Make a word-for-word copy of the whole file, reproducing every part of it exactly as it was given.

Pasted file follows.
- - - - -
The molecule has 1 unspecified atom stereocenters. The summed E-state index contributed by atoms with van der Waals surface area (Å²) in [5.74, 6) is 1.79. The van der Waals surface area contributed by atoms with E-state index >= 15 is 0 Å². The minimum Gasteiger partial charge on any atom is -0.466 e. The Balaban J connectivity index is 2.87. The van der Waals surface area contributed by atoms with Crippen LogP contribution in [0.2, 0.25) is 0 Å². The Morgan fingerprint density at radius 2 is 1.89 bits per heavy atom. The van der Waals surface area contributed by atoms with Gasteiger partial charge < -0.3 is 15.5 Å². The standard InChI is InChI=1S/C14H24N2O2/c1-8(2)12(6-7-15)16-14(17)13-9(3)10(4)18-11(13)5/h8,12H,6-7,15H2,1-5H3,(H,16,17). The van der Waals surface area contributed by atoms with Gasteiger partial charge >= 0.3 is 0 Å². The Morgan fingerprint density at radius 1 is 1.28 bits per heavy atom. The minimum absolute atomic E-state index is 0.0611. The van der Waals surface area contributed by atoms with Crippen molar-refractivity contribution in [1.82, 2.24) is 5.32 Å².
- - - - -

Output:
The molecule has 1 unspecified atom stereocenters. The summed E-state index contributed by atoms with van der Waals surface area (Å²) in [5.74, 6) is 1.79. The van der Waals surface area contributed by atoms with E-state index >= 15 is 0 Å². The minimum Gasteiger partial charge on any atom is -0.466 e. The Balaban J connectivity index is 2.87. The van der Waals surface area contributed by atoms with Crippen LogP contribution in [0.2, 0.25) is 0 Å². The Morgan fingerprint density at radius 2 is 1.89 bits per heavy atom. The van der Waals surface area contributed by atoms with Gasteiger partial charge < -0.3 is 15.5 Å². The standard InChI is InChI=1S/C14H24N2O2/c1-8(2)12(6-7-15)16-14(17)13-9(3)10(4)18-11(13)5/h8,12H,6-7,15H2,1-5H3,(H,16,17). The van der Waals surface area contributed by atoms with Gasteiger partial charge >= 0.3 is 0 Å². The Morgan fingerprint density at radius 1 is 1.28 bits per heavy atom. The minimum absolute atomic E-state index is 0.0611. The van der Waals surface area contributed by atoms with Crippen molar-refractivity contribution in [1.82, 2.24) is 5.32 Å².